Training
In the training, the dogs first learned the discrimination of the brightest (G1) grey versus a dark grey (G20). The animals had to choose the brighter grey as the positive stimulus. During the training (as well as during the tests), a non-correction procedure was used. The number of trials per training was limited to 31. At the beginning, the whistle was not used as a secondary reinforcer, but later it became necessary because after an incorrect choice, the dogs stayed in the room and tried to push in the door of the stimulus boxes by force. After the introduction of the whistle, they stopped this behavior immediately. 
When the performance reached the level of over 90% in 31 consecutive trials (28 correct choices in 31 trials), the next grey, which was six steps brighter (G 14), was presented with G1. When they passed the 90% level again, the next grey (G7) was presented until they again reached more than 90% in 31 trials. Then the test was started. 
Test
To minimize the number of trials, the tests followed a closed sequential statistical plan for an error probability of α ≤ 0.05 (Bauer, Scheiber, & Wohlzogen, 1986). Thus the number of trials tested for each combination of greys was not constant. The maximal number of trials per session was 31. When they finished one combination before reaching 31 trials, the next combination was tested. During one session not more than two new combinations of greys were presented to the dog. After the combination G1 × G7, G6 to G2 was tested with G1. After completing the series with G1 as the standard, this step-by-step approximation to the threshold was repeated for every grey shade of the 30-part series. When a threshold was reached, the last discriminable combination and the threshold combination were tested again. In case the repetition yielded a different outcome, the test was repeated again above and below the threshold until there were two tests in a row that yielded the same results. This last session was taken to determine the threshold. 
Results
The experiments were conducted between September and December 1998 (6 days a week). In the initial training phase, Ajax learned to use the mechanism of the boxes in 1 training session, Astar in 2, and Robby, who was initially afraid of the boxes, in 5 sessions. For the training of the discrimination grey against grey, starting with the combination G1 × G20, then going down to G1 × G7, Ajax had 12, Astar 17, and Robby 15 training sessions.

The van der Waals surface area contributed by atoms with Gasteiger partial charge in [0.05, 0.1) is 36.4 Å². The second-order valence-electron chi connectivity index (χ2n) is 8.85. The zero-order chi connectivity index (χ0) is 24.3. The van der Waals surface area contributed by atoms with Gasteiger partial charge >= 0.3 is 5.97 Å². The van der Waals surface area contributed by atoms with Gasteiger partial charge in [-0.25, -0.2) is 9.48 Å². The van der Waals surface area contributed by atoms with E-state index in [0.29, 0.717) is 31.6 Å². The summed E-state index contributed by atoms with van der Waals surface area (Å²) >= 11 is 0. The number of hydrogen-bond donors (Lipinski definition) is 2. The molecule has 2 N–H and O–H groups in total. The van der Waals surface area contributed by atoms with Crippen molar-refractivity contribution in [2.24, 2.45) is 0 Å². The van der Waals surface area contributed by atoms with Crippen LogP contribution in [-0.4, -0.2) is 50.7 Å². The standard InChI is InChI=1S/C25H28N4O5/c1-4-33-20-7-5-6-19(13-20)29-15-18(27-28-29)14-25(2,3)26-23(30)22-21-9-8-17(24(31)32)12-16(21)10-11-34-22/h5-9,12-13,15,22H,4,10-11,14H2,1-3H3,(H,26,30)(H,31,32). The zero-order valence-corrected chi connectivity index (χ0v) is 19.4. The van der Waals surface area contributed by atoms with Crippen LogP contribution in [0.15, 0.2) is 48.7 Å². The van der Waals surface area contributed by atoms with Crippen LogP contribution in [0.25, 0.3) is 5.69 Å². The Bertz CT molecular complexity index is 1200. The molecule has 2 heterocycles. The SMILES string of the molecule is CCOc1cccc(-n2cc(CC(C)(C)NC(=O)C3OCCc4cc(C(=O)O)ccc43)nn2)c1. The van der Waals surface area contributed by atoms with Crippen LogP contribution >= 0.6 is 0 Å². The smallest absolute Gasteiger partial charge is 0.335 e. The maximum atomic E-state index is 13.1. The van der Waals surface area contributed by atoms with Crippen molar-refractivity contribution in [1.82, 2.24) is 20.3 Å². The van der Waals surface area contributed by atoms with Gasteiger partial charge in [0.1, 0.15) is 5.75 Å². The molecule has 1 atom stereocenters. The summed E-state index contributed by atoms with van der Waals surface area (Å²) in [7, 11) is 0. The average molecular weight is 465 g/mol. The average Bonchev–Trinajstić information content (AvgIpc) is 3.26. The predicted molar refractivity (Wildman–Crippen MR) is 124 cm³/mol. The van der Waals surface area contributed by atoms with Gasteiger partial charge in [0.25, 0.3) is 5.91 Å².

The threshold of relative reflection for a choice frequency of 75% for every shade of grey was linearly interpolated for the three dogs. 
To compare the results for the dogs with the data for other species, the relative difference threshold or Weber fraction was calculated. Weber’s law states that the difference between two stimuli that is just noticeable depends on the magnitude of the starting stimulus. The greater the magnitude of the starting stimulus, the greater the just noticeable difference (ΔI/I = k, where I is the intensity of the starting stimulus, ΔI is the absolute intensity difference threshold, and k is the relative difference threshold) (i.e., the Weber fraction). Weber’s law does not apply to very low- or very high-stimulus intensities, but neither very high nor very low intensities were used in this experiment. The Weber fraction was calculated for each threshold ΔR*/R, where ΔR* is the difference in the relative reflectance between the distinguishable greys (see Table 2). Table 2 shows an example for the calculation of the Weber fraction for the dog Ajax. The mean Weber fraction for Ajax was 0.22 and for Astar and Robby, 0.27. 
Table 2
 
Example for the calculation of the Weber fraction for the dog Ajax. x indicates that the threshold could not be calculated herebecause the animal could discriminate the adjacent grey.
Table 2
 
Example for the calculation of the Weber fraction for the dog Ajax. x indicates that the threshold could not be calculated herebecause the animal could discriminate the adjacent grey.
Grey no. Density D Relative reflection. R% Difference in relative reflection between adjacen t greys, Δr (%) No. of dis — criminated grey Difference in relative reflection between two dis Δ criminated greys, ΔR (%) Calculated threshold for each grey in relative reflection, ΔR*(%) Weber fraction for each threshold ΔR*/ R
1 0.05 89.1 13.2 3 34.1 23.65 0.27
2 0.12 75.9 20.9 3 20.9 X
3 0.26 55.0 8.2 4 8.2 X
4 0.33 46.8 9.6 5 9.6 X
5 0.43 37.2 3.3 6 3.3 X
6 0.47 33.9 3.0 7 3.0 X
7 0.51 30.9 4.0 8 4.0 X
8 0.57 26.9 3.5 10 5.5 4.50 0.17
9 0.63 23.4 2.0 10 2.0 X
10 0.67 21.4 2.3 12 4.0 3.36 0.16
11 0.72 19.1 1.7 13 2.9 2.22 0.12
12 0.76 17.4 1.2 15 3.6 3.29 0.19
13 0.79 16.2 1.1 17 3.6 3.39 0.21
14 0.82 15.1 1.3 18 3.6 3.32 0.22
15 0.86 13.8 0.6 19 3.6 3.02 0.22
16 0.88 13.2 0.6 20 4.1 3.72 0.28
17 0.90 12.6 1.1 21 3.9 3.78 0.30
18 0.94 11.5 1.3 23 3.6 3.41 0.30
19 0.99 10.2 1.1 23 2.3 2.22 0.22
20 1.04 9.1 0.4 25 2.0 1.92 0.21
21 1.06 8.7 0.4 25 1.6 1.50 0.17
22 1.08 8.3 0.4 27 2.3 2.14 0.26
23 1.10 7.9 0.5 27 1.9 1.70 0.22
24 1.13 7.4 0.3 28 1.6 1.52 0.21
25 1.15 7.1 0.5 29 1.7 1.60 0.23
26 1.18 6.6 0.6 29 1.2 1.03 0.16
27 1.22 6.0 0.2 30 2.5 1.53 0.26
28 1.24 5.8 0.4 Mean Weberfraction 0.22
29 1.27 5.4 1.9
30 1.46 3.5